just another psychology blog?
Most people believe that their parents had a big role in shaping who they are. A psychological perspective called ‘attachment theory’ says that the way you related to your parents influences your personality including the way you relate to others, and your mood regulation. So it might come as a surprise to learn that research into conditions of extreme mood changes, such as bipolar disorder, has focussed almost exclusively on drug treatments and genetic factors.
Researchers at Edinburgh University are attempting to look at this neglected area. Are those who are able to form secure relationships able to regulate their emotions more effectively? Are those who have a lot of fear or insecurity in their relationships more likely to develop bipolar disorder? The results of this research could help to form new non drug-based treatments to help those who experience highly changeable moods.
You can help with this research and find out more about yourself by taking part in a specially developed online survey system. This gives you feedback at the end about your personality and relationship style. It takes 25 mins but you’ll be rewarded with 16 different scores with graphs, all based on solid psychological research.
Visit the website to assist with psychological research and find out more about yourself:
At this point in the year lots of students are spending hours of time revising for their A Level exams but let’s think about the future and moving on. Many of you will have already had your offers to university or if you’re in your AS year actually be considering what to do be that going to university or moving into industry. If you’re thinking of moving into Psychology [...]
A new, and unique, oportunity to study a MSc Teaching of Psychology. The course will be delivered primarily through e-learning combined with an optional two-day residential workshop on selected modules. This programme provides excellent CPD for practising teachers of post-16 Psychology who wish to obtain a Masters level qualification to maximise progression through the teaching profession.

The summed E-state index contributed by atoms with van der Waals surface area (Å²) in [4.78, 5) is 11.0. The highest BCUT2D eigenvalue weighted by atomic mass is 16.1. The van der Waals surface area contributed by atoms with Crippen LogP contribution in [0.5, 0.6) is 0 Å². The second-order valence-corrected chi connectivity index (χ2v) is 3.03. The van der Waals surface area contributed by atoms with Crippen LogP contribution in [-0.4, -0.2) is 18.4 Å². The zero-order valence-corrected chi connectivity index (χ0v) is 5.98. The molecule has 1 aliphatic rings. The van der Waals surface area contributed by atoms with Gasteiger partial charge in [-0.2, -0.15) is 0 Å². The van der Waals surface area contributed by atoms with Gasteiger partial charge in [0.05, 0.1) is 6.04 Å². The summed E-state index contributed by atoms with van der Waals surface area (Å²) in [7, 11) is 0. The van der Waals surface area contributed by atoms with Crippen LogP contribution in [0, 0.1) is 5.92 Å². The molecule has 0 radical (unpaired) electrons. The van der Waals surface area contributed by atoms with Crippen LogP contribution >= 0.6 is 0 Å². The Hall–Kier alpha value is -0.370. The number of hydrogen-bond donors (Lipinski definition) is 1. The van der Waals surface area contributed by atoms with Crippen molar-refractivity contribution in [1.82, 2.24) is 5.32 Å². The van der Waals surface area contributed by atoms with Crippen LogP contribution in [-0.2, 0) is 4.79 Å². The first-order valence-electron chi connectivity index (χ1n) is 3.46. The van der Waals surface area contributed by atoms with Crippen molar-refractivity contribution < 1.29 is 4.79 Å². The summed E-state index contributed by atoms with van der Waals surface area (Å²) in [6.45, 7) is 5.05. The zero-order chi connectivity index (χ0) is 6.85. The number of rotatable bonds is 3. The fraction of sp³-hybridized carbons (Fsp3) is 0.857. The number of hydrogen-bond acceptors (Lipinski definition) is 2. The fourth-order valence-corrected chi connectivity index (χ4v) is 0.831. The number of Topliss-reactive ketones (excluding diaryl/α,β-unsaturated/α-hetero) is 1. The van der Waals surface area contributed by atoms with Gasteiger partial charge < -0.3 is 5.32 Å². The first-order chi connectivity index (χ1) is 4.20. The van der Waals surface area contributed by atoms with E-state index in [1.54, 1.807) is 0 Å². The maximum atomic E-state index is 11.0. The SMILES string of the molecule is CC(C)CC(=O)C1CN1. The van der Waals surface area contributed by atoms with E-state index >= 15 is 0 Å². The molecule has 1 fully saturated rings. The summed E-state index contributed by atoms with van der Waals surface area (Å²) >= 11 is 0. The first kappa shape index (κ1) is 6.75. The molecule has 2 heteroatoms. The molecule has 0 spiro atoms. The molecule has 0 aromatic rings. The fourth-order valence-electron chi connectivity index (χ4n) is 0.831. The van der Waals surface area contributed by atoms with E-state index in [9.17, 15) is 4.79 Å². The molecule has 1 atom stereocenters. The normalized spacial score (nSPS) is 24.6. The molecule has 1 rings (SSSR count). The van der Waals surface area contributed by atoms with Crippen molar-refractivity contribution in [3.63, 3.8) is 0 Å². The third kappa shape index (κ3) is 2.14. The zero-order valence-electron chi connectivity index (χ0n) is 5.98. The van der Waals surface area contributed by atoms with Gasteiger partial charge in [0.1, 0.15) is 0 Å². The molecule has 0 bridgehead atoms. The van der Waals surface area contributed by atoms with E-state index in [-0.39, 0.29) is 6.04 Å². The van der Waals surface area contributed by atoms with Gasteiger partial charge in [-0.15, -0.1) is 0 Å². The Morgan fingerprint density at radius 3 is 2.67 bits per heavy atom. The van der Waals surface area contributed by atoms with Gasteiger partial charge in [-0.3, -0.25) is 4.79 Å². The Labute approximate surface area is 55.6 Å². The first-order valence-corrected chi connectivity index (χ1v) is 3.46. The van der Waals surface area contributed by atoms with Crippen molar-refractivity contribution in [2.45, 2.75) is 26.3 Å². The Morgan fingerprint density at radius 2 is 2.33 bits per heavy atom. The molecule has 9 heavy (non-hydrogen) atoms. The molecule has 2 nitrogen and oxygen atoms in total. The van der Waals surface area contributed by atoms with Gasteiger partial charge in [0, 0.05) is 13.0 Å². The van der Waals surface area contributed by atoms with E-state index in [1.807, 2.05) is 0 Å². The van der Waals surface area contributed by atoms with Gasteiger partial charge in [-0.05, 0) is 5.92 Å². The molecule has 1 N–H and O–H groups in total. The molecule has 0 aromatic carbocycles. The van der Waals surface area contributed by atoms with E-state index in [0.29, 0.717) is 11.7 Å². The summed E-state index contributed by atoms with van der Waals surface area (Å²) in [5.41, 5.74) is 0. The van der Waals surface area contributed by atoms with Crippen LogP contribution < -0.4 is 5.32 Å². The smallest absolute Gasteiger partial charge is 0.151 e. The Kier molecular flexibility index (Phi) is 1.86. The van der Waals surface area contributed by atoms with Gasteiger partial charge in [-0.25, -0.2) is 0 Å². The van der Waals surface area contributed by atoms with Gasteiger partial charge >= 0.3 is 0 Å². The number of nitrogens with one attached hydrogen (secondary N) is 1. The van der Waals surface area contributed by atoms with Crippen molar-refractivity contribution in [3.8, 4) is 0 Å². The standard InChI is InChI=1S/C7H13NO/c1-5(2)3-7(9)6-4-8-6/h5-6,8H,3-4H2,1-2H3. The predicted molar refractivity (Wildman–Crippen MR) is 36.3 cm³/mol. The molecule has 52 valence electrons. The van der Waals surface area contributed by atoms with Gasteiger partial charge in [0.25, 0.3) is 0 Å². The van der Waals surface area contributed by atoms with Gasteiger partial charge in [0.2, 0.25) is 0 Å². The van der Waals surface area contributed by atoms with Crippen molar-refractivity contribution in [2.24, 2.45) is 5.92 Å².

Guy Brandon is a counsellor, author and the founder of www.StressingOut.org, a website dedicated to resources for stress, depression, anxiety and related conditions.
Stress is a very normal and natural occurrence which happens in response to a wide variety of circumstances. It is an evolutionary response that it triggered by feelings of a lack of control, priming our bodies to react to a challenging situation. Stress has numerous effects on [...]
It is my belief that at the centre of our misunderstanding of success and creativity lays our ego. In the deep dark depths of our psyche we allow mutual myth perpetuation and self-importance to cloud the truth about “talent”. That is, that all those artists, designers and thinkers would have to admit that they did not simply sit and spark perfection from nowhere but their brilliant brains. But instead [...]
Just added a summary of this study on holah.co.uk
It’s not the best summary ever written as it is difficult to do justice to such an influential 40 page experimental case study. I would like to delete a few bits to make it shorter and easier to read but would also like to add more about the quantitative data collected and add a bit more evaluation too. [...]
Mind Changers is a recent series exploring the development of the science of psychology during the 20th century. More information available from the BBC Radio 4 website.
Four excellent episodes for you to listen to. Enjoy.
The Pseudo-Patient Study
Claudia Hammond revisits David Rosenhan’s Pseudo-Patient Study
The Hawthorne Effect
The 1920s experiment in a Chicago factory that gave rise to the Hawthorne Effect
Revisiting Harry Harlow’s surrogate mothers experiment, which revolutionised parenting.
With $55 million, a collection of frozen human brains and robots capable of processing 192 brain slices a day, the Allen Brain Institute is attempting to do the impossible: systematically map out the expression patterns of more than 20,000 genes that make our grey matter tick.
“… Rational choice theory predicts that people will not gamble, thus it is theorised that regular gamblers gamble because they make the wrong decisions – that cognitive bias (irrational thinking) distorts their reasoning. The aim of this study was to increase understanding of the cognitive processes and behaviour of persistent fruit machine gamblers.”
We all like to think that we have good memories for events and that if we were to be witness to a crime or incident that we would be able to recall in detail the events of the day. However our memories are not that reliable at all. This has implications on many levels, but especially in the courtroom and with the police.
... psychology blog, resources, and much more; written by Jamie Davies. The articles have an OCR Psychology twist but should be interesting to all.